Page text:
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28 June 2000 100 positive double-blind studies: enough or too little?
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A major argument among the opponents of laser therapy has been the absence of scientific documentation. This was a valid position in the 80s and partly in the 90s. But today, is this still a sound argument. There are more than 2,000 published studies in the field, including meeting abstracts and anecdotal reports. The vast majority of these papers reports positive effects of LLLT in vitro and in vivo. It is fair to argue that negative results are less prone to be published, but certainly more than 80 percent of the published studies are positive. In the field of dentistry, for instance, the positive percentage is well above 90 percent. The present literature study will look at the heart of the positive documentation: the positive double blind studies. It may come as a surprise to many critics that there are more than 100 positive double blind studies in the field laser therapy. This is a god base for a further understanding of the effects of low level laser in the clinical setting. We must, however, be as critical as the sceptics themselves in order to obtain a constructive dialogue between 'attorneys' and sceptics. In this paper, a critical review of 100 positive double blind studies will be presented.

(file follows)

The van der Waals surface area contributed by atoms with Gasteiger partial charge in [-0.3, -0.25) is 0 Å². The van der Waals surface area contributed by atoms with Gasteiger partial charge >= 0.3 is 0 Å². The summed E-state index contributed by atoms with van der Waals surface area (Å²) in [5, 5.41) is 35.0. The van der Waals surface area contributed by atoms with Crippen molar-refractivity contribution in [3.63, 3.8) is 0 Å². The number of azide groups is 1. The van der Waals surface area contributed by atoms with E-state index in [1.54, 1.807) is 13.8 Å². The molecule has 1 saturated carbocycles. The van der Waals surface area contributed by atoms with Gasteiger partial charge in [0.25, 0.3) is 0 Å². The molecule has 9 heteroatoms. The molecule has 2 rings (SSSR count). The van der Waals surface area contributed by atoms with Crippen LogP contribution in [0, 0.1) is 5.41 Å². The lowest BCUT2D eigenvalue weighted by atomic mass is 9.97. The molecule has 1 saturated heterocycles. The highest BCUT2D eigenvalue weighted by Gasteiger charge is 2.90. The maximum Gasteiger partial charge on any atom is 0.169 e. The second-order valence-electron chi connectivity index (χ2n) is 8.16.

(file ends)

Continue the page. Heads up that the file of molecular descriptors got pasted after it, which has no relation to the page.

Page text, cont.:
© (2000) COPYRIGHT Society of Photo-Optical Instrumentation Engineers (SPIE). Downloading of the abstract is permitted for personal use only.
Jan Tuner and Lars Hode "100 positive double-blind studies: enough or too little?", Proc. SPIE 4166, Laser Florence '99: A Window on the Laser Medicine World, (28 June 2000);

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